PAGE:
This is the point where many of the side effects will begin to fade and decrease. It is essential to continue to be aware that you are still in the early stages of your rhinoplasty recovery time, so you should still take precautions like not blowing your nose and keeping your head elevated whenever possible. During this time frame, you should also be gentle when brushing your teeth to avoid reopening the wounds in your nose.
At some point during this week, the bandages and splint will likely be removed from your nasal structure by Dr. Freeman — assuming it is secure enough to keep itself in place. Once the bandaging is removed, it is safe to take a bath, but you should still avoid keeping your nose submerged until the wounds have completely healed and make sure it is thoroughly dried afterward.
You will likely begin to feel better and more energetic at the tail end of this first week. This is a good sign, and you should definitely get up and use that energy to do small, manageable tasks that will help your healing process. But the golden rule is to listen to your body, and you should still avoid strenuous activity and exercise at this time.
Here is what to expect three weeks after a rhinoplasty. At this point, most patients have returned to work with minor signs of surgery. Some bruising and swelling may still be present, but many patients feel comfortable returning to the world with these minor symptoms. It is typically safe during this phase to stop avoiding dramatic facial expressions like laughing without causing damage to your wounds.
While it is tempting to start returning to regular routines once the signs of surgery begin to fade, you should still avoid any strenuous activity and avoid putting any pressure on your nose. Even glasses could still cause problems at this stage of the healing process. Continue to walk each day as your stamina allows.
Prescription and/or over the counter medication will be provided as needed to manage symptoms.
You are well on your way to a complete recovery after six weeks of healing. The final structures of your nose job should be fairly obvious, and it is now safe to start wearing glasses and sunglasses without worrying about damaging the nasal structure.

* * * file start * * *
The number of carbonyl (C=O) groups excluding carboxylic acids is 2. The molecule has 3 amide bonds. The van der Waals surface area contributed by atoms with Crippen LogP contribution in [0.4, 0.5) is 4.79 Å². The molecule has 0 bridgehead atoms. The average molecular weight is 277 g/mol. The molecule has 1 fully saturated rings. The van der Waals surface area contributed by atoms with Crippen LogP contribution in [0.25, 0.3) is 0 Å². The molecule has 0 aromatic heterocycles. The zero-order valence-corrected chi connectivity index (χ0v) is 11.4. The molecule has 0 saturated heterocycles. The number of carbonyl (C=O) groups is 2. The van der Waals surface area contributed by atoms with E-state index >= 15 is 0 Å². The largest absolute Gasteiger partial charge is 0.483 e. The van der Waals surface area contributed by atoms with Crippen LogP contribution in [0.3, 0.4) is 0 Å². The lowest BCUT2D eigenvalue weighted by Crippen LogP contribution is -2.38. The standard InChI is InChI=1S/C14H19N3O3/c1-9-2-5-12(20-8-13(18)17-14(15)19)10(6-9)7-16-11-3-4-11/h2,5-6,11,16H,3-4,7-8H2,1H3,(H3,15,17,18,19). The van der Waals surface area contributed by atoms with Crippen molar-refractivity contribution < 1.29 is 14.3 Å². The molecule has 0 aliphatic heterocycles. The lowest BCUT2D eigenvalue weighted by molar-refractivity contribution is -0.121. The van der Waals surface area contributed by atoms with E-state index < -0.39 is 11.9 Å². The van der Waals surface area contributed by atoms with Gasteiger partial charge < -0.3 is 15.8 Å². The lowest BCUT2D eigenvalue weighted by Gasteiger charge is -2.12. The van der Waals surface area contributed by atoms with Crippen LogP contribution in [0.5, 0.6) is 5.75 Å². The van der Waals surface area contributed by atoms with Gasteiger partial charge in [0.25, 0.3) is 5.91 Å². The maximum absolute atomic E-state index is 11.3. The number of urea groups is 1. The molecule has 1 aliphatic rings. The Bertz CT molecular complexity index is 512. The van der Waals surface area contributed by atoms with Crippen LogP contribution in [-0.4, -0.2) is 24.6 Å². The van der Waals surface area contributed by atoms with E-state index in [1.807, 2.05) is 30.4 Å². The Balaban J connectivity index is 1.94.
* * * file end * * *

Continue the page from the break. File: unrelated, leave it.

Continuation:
At this point, you will likely have been cleared to return to most of your routines, including exercise and other rigorous activities. Rhinoplasty is still major surgery, however, so be wary of the signals your body gives you and take care not to overdo it even at this point.
We generally advise that the final results or your rhinoplasty could take up to a year to show in some cases since it takes a long time for the nasal structure to completely “set.” At this point in your recovery, however, it is generally safe to blow your nose (gently) and sleep in regular positions unless otherwise stated by your physician. Make an effort to eliminate or minimize the risks — the better you take care of your results, the longer they will last and the more impactful they will be.
You will likely have no more restrictions on activities and can typically avoid worrying about most precautionary measures like not sleeping on or rubbing your nose too roughly. You can resume your regular life with the brand new facial aesthetic that you have always wanted.
If you are interested in getting more information about how rhinoplasty can help you achieve the look you have always wanted, give Dr. Freeman a call at 281-599-9445 or fill out our online contact form to get started today.
We know how many questions you are likely to have throughout the process, and we are dedicated to providing you with all the information and answers you need to feel comfortable with your rhinoplasty procedure.